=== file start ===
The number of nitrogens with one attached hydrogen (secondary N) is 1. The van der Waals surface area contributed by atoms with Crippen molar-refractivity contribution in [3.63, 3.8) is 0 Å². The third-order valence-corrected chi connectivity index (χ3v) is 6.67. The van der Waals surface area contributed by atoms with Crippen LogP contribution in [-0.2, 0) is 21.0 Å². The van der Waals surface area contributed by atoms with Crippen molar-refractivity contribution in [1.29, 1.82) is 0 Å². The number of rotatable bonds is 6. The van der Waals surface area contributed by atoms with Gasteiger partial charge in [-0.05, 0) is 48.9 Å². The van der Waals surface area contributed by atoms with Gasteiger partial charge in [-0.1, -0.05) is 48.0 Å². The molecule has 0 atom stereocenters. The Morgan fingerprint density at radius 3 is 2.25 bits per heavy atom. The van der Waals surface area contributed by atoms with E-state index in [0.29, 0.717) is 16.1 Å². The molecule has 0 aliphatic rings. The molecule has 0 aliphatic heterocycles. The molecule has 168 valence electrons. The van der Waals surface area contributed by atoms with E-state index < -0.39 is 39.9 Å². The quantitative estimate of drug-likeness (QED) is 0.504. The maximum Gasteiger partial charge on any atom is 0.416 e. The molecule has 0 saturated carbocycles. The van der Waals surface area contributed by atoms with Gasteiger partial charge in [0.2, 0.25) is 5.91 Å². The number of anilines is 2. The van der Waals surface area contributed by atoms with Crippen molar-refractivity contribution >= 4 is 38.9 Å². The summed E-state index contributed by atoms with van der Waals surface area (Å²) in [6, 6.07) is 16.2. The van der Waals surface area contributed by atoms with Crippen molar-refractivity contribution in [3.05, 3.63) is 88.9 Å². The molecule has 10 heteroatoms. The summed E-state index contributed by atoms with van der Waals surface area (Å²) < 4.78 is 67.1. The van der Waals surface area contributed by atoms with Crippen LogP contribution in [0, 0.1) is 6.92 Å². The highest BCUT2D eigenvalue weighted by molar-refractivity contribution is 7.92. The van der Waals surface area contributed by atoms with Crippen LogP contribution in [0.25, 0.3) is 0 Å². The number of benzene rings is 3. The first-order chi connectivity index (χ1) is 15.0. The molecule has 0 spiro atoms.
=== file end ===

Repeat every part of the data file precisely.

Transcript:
The number of nitrogens with one attached hydrogen (secondary N) is 1. The van der Waals surface area contributed by atoms with Crippen molar-refractivity contribution in [3.63, 3.8) is 0 Å². The third-order valence-corrected chi connectivity index (χ3v) is 6.67. The van der Waals surface area contributed by atoms with Crippen LogP contribution in [-0.2, 0) is 21.0 Å². The van der Waals surface area contributed by atoms with Crippen molar-refractivity contribution in [1.29, 1.82) is 0 Å². The number of rotatable bonds is 6. The van der Waals surface area contributed by atoms with Gasteiger partial charge in [-0.05, 0) is 48.9 Å². The van der Waals surface area contributed by atoms with Gasteiger partial charge in [-0.1, -0.05) is 48.0 Å². The molecule has 0 atom stereocenters. The Morgan fingerprint density at radius 3 is 2.25 bits per heavy atom. The van der Waals surface area contributed by atoms with E-state index in [0.29, 0.717) is 16.1 Å². The molecule has 0 aliphatic rings. The molecule has 0 aliphatic heterocycles. The molecule has 168 valence electrons. The van der Waals surface area contributed by atoms with E-state index < -0.39 is 39.9 Å². The quantitative estimate of drug-likeness (QED) is 0.504. The maximum Gasteiger partial charge on any atom is 0.416 e. The molecule has 0 saturated carbocycles. The van der Waals surface area contributed by atoms with Gasteiger partial charge in [0.2, 0.25) is 5.91 Å². The number of anilines is 2. The van der Waals surface area contributed by atoms with Crippen molar-refractivity contribution >= 4 is 38.9 Å². The summed E-state index contributed by atoms with van der Waals surface area (Å²) in [6, 6.07) is 16.2. The van der Waals surface area contributed by atoms with Crippen molar-refractivity contribution in [3.05, 3.63) is 88.9 Å². The molecule has 10 heteroatoms. The summed E-state index contributed by atoms with van der Waals surface area (Å²) < 4.78 is 67.1. The van der Waals surface area contributed by atoms with Crippen LogP contribution in [0, 0.1) is 6.92 Å². The highest BCUT2D eigenvalue weighted by molar-refractivity contribution is 7.92. The van der Waals surface area contributed by atoms with Crippen LogP contribution in [0.25, 0.3) is 0 Å². The number of benzene rings is 3. The first-order chi connectivity index (χ1) is 15.0. The molecule has 0 spiro atoms.